Abstract/Details

Processing of cellulose for the advancement of biofuels


2011 2011

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Abstract (summary)

The enzymatic degradation of cellulose polymers is currently a rate-limiting step in the bioconversion of biomass to biofuels. Cellulose polymers self assemble to form crystalline structures stabilized by a complex network of intermolecular interactions such as hydrogen bonding. The network of interactions in crystalline cellulose (cellulose nanostructure) poses an energy barrier that limits enzymatic degradation as apparent from the activity of Cel5H. To improve the degradability of cellulose the intermolecular interactions must be disrupted. The interactions of the cellulose nanostructure prevent solubilization by water and most other common solvents, but some organic solvents aid degradation of cellulose suggesting they influence cellulose nanostructure. The objective of this work is to understand the influence of solvents on cellulose nanostructure with the goal of improving the degradability of cellulose nanostructure using solvents.

To understand solvent interaction with cellulose, phosphoric acid was used to first solubilize cellulose (PAS cellulose) followed by adding an organic liquid or water to wash the phosphate from the system. The Flory Huggins theory was used to predict wash liquids that could favorably interact with cellulose. A favorable wash liquid was predicted to prevent the reformation of crystalline domains to yield a disrupted cellulose nanostructure, which should be more degradable. Low molecular weight alcohols and glycols were calculated to be favorable wash liquids.

Washing PAS cellulose with the predicted favorable liquids yielded semi-transparent gel-like materials compared to the opaque white precipitate formed when water or unfavorable solvents were used in the wash. Fractal analysis of small angle neutron scattering (SANS) of these apparent gels indicated cellulose polymers likely have the properties of clustered rods. This partial disruption increased degradability relative to the water washed PAS cellulose. The apparent rod-like cellulose nanostructures suggested the presence of intra and interpolymer hydrogen bonding. Characterization of the hydrogen bonding network by Fourier transform infrared resonance (FTIR) indicated the gel-like material formed by ethanol washes was the result of heterogeneous interpolymer hydrogen bond cross-links.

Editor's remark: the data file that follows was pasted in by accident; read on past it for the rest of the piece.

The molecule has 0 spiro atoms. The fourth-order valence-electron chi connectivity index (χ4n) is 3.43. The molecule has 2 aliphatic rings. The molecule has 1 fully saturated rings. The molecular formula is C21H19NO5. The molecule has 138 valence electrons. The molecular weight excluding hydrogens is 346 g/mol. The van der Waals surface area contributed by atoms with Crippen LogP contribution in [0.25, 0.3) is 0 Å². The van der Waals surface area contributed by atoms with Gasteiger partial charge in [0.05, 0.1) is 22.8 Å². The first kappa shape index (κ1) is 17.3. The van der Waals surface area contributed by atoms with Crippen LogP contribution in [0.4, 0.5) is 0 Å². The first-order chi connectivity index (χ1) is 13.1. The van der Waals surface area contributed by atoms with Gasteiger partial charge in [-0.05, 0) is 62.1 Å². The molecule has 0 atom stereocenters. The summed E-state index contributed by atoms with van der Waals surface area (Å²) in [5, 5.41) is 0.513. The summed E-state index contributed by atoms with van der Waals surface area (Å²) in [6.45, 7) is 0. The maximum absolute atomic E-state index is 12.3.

The interactions leading to gel-like materials were evaluated using Hansen solubility parameters, which predicted mixtures of ethanol and water may be most effective for disrupting cellulose nanostructure. Fractal analysis by SANS indicated 40 % ethanol/water was most effective. Similar results were obtained when 40 % ethanol was used to disrupt the cellulose nanostructure in municipal office waste (MOW). Ethanol washes increased the degradability of MOW by at least 30 % relative to conventional water washing. This is significant because increased degradability of MOW could further the development of cellulosic biofuels by reducing the amount of enzyme required to digest the material.

Indexing (details)


Subject
Materials science
Classification
0794: Materials science
Identifier / keyword
Applied sciences; Biofuels; Cellulose; Enzymatic degradation; Pretreatment; Saccharophagus degradans; Small angle neutron scattering
Title
Processing of cellulose for the advancement of biofuels
Author
Watson, Brian James
Number of pages
181
Publication year
2011
Degree date
2011
School code
0117
Source
DAI-B 72/09, Dissertation Abstracts International
Place of publication
Ann Arbor
Country of publication
United States
ISBN
9781124744049
Advisor
Lloyd, Isabel; Hutcheson, Steven
Committee member
Beckett, Dorothy; Briber, Robert; Seog, Joonil
University/institution
University of Maryland, College Park
Department
Material Science and Engineering
University location
United States -- Maryland
Degree
Ph.D.
Source type
Dissertations & Theses
Language
English
Document type
Dissertation/Thesis
Dissertation/thesis number
3461254
ProQuest document ID
880297650
Copyright
Database copyright ProQuest LLC; ProQuest does not claim copyright in the individual underlying works.
Document URL
http://search.proquest.com/docview/880297650
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